A company planning to execute a complex, multi-scope project for the first time in many years came to IPA for help in understanding staffing requirements for the team. Because this was the first project of this magnitude for the company in recent history, the company needed guidance in creating a staffing plan. The team lacked a single complete life cycle staffing plan that included execution, which is atypical for projects approaching the Define phase (Front-End Loading [FEL] 3).
What IPA Did
The formation of the owner team is the foundation of project success. Strong owner teams include all the skills and points of view required to assemble the scope that will be acceptable to operations while meeting business needs with respect to cost, time to first production, and production quality and reliability.
IPA used its new Upstream Team Staffing tool, which is based on detailed staffing information taken from 55 major E&P developments, to identify not only how many team members were needed but also how many in each role and when those staff members should be added to the team. Bringing the right team members in at the right time supports megaprojects, which are inherently fragile, because it ensures that team members with the right expertise and decision-making authority are available to address issues in a timely manner before they cascade into future phases.
A sample staffing profile for the planning (FEL) and execution (detailed engineering and construction) phases is shown below.
As can be seen, staffing levels typically peak early in execution after ramping up throughout definition. The number of full-time equivalents (FTEs) needed, as well as the specific positions needed and the timing, is determined by the project characteristics, including facilities capacity and type, hydrocarbon type, technology used, contracting strategy, and operating model. Thus, we can determine the industry Best Practice staffing profile based on a project’s unique characteristics. After we have the Best Practice profile, we can compare it to what is planned for the project, as shown below.
The figure above compares the project’s overall staffing plan with Best Practice. For the sample project, we found that the resources planned matched industry Best Practices through the Define phase. At the start of execution, however, when industry Best Practice is to ramp up, this project planned to keep the resource level where it was, lagging industry Best Practices. Understaffing at this critical time, especially in certain positions, can lead to project failure; this is particularly the case for megaprojects, which are hard to get back on track once things go wrong.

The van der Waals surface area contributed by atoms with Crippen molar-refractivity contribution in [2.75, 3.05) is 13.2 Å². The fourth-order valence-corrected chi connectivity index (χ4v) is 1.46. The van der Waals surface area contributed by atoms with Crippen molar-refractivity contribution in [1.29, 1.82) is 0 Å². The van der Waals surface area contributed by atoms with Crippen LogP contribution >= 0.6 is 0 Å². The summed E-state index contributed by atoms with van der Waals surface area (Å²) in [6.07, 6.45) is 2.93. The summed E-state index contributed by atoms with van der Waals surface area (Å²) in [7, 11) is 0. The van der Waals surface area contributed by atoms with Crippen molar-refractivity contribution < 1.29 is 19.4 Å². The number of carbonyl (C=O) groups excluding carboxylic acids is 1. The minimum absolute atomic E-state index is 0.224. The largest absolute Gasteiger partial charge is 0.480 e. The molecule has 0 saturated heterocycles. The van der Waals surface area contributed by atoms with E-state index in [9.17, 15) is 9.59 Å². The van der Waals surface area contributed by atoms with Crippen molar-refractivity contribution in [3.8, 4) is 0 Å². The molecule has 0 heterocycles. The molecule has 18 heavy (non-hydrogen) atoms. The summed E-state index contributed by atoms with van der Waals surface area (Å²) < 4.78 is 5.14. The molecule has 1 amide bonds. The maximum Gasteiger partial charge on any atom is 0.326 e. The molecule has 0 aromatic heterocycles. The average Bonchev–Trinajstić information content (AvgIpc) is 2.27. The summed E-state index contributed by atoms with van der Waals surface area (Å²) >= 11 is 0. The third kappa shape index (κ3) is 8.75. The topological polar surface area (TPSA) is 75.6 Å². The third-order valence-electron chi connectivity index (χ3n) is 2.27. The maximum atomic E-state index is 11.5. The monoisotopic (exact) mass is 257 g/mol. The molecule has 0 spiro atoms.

The comparison is also done on a function‑by‑function basis. It is not unusual for a project team plan to include too many FTEs in one position and not enough in another. For example, the sample project’s engineering staffing was on the low end in the Define phase but construction management was staffed above range for that phase. Knowing the ideal staffing for each position in each phase ensures owner resources are used to their best advantage.
How It Turned Out
IPA’s assessment helped our client ensure that the project team had the right people at the right time for project success. Moreover, as this project was one in a series, the findings and lessons learned from this project could be applied to future projects.
The case study highlighted here involved a company that needed help building its staffing plan from the bottom up. Other clients have used this tool to confirm their current plans and tweak them to give their projects the best chance of success. The upstream staffing assessment is also an important tool for project managers who need to ensure a corporate push for lean staffing does not derail their projects or for companies in joint ventures who need independent support for their plans.